Is This Why Central Banks are Rushing to Buy Gold?

The comments below are an edited and abridged synopsis of an article by Brandon Smith

Everyone has a different theory on why gold is rising. Some say it is because of Fed stimulus, but the most recent upward gold trend started when the Fed was tightening liquidity and raising rates, not stimulating. Also, many analysts suggest that precious metals absorb investment cash flows when equities are sliding, but stocks have been rallying for the past year as gold prices also trend upward. So, what is going on here?

Is This Why Central Banks are Rushing to Buy Gold? | BullionBuzz
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Gold is not just an inflation hedge, but also a crisis hedge. As economic and geopolitical uncertainty grows, gold rises. While there has been uncertainty and instability for a decade, Americans believe there are checks and balances to counter any potential disaster in the financial structure. They assume that the government or the banks will step in, but there are signs that may not be the case.

The bottom line is, there is a gold rush going on by central banks as well as governments, and the public is being left out of the loop as to why.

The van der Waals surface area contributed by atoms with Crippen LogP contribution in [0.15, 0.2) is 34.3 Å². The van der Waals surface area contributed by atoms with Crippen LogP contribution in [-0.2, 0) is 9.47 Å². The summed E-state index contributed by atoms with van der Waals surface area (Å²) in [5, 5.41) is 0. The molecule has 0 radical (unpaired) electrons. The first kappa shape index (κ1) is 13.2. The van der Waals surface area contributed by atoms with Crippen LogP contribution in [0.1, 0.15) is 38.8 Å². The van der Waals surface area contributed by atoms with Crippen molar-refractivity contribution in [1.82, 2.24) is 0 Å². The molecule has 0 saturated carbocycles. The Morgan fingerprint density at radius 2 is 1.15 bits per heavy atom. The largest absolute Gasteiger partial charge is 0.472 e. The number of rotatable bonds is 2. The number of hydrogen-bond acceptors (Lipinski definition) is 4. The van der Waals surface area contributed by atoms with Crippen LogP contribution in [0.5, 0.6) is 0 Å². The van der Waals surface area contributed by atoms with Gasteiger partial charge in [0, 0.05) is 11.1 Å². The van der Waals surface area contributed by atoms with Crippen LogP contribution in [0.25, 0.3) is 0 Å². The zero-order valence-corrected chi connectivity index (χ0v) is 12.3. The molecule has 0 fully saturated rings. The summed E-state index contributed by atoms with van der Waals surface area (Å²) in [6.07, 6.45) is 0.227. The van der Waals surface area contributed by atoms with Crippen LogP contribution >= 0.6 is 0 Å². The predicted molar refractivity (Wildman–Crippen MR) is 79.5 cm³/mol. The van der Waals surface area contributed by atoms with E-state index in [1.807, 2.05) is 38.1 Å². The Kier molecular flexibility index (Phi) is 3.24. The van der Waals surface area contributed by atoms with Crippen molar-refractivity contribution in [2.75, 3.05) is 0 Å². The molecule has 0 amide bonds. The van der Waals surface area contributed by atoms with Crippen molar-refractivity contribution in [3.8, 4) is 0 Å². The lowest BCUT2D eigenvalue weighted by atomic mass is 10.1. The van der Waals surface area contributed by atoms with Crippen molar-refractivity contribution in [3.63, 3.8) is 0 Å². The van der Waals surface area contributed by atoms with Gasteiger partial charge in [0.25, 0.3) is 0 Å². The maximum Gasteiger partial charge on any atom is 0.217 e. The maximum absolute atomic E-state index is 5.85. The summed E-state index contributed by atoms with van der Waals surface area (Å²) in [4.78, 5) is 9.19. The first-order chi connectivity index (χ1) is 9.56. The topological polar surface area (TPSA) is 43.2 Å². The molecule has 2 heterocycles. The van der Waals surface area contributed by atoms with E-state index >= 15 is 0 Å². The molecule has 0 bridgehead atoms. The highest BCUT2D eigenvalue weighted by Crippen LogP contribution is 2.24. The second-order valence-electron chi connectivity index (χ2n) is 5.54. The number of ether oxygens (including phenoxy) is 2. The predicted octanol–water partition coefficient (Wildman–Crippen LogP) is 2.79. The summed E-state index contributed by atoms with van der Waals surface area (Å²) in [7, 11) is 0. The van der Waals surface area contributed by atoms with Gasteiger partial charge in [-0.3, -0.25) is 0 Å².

Banks and governments know that a global crisis is imminent, and so they prepare by buying the one commodity that always goes up when trouble strikes and assets fall.

Economic disasters do not generally happen in a vacuum. Geopolitical threats trigger the collapse of financial bubbles, or they are engineered to coincide with the bubble collapse in order to obscure the culprits behind it. Somehow, it would appear that central banks are privy to a looming calamity that will result in a threat to the current monetary order.

The rift between the US and its trading partners, along with the increased danger of war with nations like Iran, are setting the stage for the loss of the dollar’s world reserve status. Such a reset would leave the US economy shattered for decades to come, as it gets used to losing the thread that was holding the system together. Rebuilding the system without reserve status can only happen if central bankers are removed from the equation and true free markets and price discovery are allowed to flourish.

While price fluctuations are always rampant in times like this, the overall trend for precious metals will be up from now on. And, unless you suddenly see central banks start dumping their gold reserves instead of buying hand over fist, Smith suggests that readers copy their strategy and get a stack of physical gold, too.

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